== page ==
On top of that awareness away from the puck, he shows great hockey sense in both of his goals. On the first one he uses his body to protect the puck immediately while looking for a pass, and knowing that he'll have a man breaking down the slot he gets it to him quickly. On the second play as soon as he gets the puck he knows what he's doing with it. He gets it between the two defenders and skates out to the corner for a second with his head up all the way and quickly sends a pass right to his teammate in the slot.
Goals will come for Guptill -- they're natural for him. Even so, it's great to see him playing with a lot of offensive awareness and using his playmaking ability. Being able to get to open areas and make plays to other teammates is really important and will help him as he tries to develop into a professional, since he'll need multiple tools in his kit if he wants to play in the NHL.
RIT is a somewhat lesser opponent for a team like Michigan - a perennial contender to at least make the frozen four. So, Guptill wasn't facing the stiffest of competition and it probably would have been better for him to have played against Boston College. It's still good to see that, first of all, he's back to playing ice hockey again. An extended suspension from coach Red Berenson would have meant that he did something really bad to put his career in jeopardy. The fact that Berenson only sat him for one of Michigan's two opening games probably means one of two things: either his infraction(s) weren't that bad, but still warranted a reminder of what's expected of him, or it was obvious that Michigan was hurting a bit without him in the lineup and they need all of their best players playing to win. We'll probably never know exactly what he did or why he was benched for only one game, but it could be a combination of the two; that's just my speculation though. It's good that he doesn't seem to have missed a step.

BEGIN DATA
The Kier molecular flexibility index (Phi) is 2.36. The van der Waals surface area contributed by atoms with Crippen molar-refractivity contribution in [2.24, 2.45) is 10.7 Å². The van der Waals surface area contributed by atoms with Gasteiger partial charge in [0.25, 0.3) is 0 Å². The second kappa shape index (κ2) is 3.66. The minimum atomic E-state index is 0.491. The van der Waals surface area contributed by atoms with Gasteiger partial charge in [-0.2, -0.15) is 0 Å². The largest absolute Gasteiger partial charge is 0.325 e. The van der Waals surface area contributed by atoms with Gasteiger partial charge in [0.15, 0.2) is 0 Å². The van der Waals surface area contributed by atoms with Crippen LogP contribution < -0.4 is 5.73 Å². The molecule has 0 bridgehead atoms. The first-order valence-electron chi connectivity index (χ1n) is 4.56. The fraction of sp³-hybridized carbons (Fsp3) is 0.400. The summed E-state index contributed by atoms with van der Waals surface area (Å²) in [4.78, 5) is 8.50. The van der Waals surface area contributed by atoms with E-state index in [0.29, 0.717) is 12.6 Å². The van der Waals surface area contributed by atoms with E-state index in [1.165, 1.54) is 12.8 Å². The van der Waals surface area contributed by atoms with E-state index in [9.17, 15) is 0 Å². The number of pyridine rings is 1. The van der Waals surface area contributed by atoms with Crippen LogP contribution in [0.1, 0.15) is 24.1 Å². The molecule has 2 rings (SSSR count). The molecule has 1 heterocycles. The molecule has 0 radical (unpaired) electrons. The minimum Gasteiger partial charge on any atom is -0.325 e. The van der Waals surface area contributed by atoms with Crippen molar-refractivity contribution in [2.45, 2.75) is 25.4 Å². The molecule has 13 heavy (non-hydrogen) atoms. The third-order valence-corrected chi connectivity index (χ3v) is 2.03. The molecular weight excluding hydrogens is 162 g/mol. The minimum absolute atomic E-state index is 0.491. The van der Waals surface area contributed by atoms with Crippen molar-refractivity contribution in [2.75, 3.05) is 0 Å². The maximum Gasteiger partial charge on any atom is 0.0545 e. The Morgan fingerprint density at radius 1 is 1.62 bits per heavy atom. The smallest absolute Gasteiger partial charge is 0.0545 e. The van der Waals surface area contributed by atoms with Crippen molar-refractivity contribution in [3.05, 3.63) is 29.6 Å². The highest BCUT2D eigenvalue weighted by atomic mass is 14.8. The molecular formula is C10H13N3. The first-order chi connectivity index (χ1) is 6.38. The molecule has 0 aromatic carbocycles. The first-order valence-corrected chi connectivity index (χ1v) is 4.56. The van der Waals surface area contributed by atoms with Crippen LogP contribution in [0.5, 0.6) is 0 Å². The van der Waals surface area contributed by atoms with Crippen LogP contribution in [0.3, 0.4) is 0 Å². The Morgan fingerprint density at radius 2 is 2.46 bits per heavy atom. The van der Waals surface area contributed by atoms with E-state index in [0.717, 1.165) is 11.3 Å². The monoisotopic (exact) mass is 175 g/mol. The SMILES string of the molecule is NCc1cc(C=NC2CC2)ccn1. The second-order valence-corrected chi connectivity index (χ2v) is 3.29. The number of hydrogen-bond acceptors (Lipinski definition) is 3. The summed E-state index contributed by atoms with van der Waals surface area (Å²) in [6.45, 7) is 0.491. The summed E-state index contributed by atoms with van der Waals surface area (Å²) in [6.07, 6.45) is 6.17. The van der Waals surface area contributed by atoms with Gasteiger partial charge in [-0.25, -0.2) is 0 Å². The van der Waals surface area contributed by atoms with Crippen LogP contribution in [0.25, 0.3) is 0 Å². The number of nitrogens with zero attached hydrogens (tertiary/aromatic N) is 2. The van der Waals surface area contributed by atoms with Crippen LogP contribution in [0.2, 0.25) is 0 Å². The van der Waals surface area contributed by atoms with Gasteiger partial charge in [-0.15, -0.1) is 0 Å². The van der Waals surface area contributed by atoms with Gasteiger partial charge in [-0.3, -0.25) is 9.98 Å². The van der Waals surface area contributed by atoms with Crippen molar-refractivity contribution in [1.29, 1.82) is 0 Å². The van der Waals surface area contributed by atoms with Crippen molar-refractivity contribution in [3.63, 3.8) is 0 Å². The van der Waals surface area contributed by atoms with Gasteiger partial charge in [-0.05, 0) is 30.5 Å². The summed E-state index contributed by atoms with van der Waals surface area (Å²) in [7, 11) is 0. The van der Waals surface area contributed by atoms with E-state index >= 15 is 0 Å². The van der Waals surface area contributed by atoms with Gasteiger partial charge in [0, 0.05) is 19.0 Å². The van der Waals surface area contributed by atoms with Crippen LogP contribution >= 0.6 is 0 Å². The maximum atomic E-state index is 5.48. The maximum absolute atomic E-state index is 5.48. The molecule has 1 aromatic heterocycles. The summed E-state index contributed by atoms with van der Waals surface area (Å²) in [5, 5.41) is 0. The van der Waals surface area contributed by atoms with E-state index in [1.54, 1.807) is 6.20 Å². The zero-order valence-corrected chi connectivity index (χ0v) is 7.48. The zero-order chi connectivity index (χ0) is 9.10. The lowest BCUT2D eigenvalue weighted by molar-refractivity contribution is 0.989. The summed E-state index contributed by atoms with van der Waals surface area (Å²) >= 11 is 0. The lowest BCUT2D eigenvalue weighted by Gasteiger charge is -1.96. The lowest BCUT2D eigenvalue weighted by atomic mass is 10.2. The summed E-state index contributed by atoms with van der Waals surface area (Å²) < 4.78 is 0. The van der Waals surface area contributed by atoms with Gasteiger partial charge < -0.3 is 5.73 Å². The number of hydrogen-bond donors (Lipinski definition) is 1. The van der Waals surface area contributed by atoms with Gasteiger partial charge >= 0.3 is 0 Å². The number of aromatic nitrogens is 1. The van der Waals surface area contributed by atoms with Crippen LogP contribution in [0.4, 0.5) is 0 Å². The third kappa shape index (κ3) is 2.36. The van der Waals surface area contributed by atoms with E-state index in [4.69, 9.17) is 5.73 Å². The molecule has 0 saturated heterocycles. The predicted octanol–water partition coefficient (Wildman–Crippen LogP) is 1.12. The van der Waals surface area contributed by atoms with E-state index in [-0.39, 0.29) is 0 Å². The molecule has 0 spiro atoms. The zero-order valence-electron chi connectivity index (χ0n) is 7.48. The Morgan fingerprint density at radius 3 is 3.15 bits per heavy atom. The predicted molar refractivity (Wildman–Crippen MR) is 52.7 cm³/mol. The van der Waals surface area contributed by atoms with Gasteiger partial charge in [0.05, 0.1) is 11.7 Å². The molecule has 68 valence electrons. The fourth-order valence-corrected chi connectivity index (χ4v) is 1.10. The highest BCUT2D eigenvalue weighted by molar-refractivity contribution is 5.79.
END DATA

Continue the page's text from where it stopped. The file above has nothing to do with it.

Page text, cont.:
As usual with Guptill, we know that he's going to put up points whenever he plays. It's just a matter of seeing if he can grow into a consummate professional or not. The hockey's there, the maturity might not quite be yet, but if there's anyone in the NCAA to trust with turning boys into men it's Red Berenson. The fact that Berenson still wants Guptill playing big minutes for Michigan means that at least he's making some progress.
You can view highlights of Alex Guptill's first game action this season via the University of Michigan media player: http://www.mgoblue.com/allaccess/?media=411360